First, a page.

Expected payer from HAs, EDs, and other health‐related costs (outpatient, home health care, medications)
(A) State(B) Case study(C) Medicare(D) Medicaid(E) Private insurance(F) Uninsured(G) Other(H) Missing data(I) Expected payer total
(Millions of 2018 dollars)
MichiganLyme disease$3.7$1.0$2.8$0.3$0.1$0.0$7.9
North CarolinaAllergenic oak pollen$1.6$2.1$1.4$0.6$0.1$0.0$5.8
OhioExtreme weather$1.5$3.7$2.4$1.6$0.4$0.0$9.6
WisconsinExtreme heat$0.9$0.7$1.7$1.0$0.6$0.0$4.9
FloridaHarmful algal blooms$278.0$124.9$84.6$41.1$17.3$0.0$546.0
NevadaOzone air pollution$2.4$3.8$2.5$1.7$0.4$0.0$10.8
TexasWest Nile virus$112.7$25.7$89.1$40.2$6.5$0.0$274.3
New JerseyHurricane Sandy$286.4$37.2$163.0$46.1$4.7$0.0$537.5
New York$58.2$25.4$19.8$3.7$2.1$0.0$109.2
  • Note. Costs estimated using expected payer HCUP data for primary diagnoses within each case study. Column H reflects missing expected payer data from HCUP. Column I (payer total) equals sum of columns C‐H. Row and column totals may not equal component sums due to rounding.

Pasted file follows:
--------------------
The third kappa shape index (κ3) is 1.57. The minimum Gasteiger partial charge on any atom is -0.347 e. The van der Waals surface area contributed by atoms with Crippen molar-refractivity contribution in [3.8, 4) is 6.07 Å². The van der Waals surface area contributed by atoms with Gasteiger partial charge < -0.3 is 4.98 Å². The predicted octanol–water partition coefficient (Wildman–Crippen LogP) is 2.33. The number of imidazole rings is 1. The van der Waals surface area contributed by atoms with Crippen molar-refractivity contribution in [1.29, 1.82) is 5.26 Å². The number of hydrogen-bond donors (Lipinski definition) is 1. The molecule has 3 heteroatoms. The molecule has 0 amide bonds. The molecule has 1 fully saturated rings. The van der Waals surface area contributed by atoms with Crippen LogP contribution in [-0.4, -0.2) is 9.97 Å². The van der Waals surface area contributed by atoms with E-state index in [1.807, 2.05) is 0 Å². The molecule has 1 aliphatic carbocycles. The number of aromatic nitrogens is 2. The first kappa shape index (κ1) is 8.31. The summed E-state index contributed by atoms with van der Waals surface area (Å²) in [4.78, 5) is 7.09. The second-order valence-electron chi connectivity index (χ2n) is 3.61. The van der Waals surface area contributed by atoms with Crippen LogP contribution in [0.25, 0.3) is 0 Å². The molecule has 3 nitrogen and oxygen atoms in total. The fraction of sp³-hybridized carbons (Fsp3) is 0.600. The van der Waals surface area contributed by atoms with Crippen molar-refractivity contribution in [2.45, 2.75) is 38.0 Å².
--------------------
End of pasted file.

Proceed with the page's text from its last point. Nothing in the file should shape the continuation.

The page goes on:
Costs for ED visits accounted for more than half of total morbidity costs in five of the case studies and were, by proportion of total morbidity costs, highest in Ohio and Washington. The proportional costs of HAs, in contrast, were relatively highest in New Jersey, North Carolina, Florida, and Michigan. The relative proportional costs of medical care were somewhat different in the two Hurricane Sandy states, with HA costs higher in New Jersey and ED costs higher in New York, based on available data.

Comparisons of documented health effects at the state‐level to the corresponding national datasets for 2012 (total Lyme disease cases, allergenic oak pollen‐attributable EDs, and mortality for all other exposures) indicate that the health impacts and related costs studied here are just a fraction of the reported 2012 national burden (Figure 4, see supporting information Table S3 for calculations).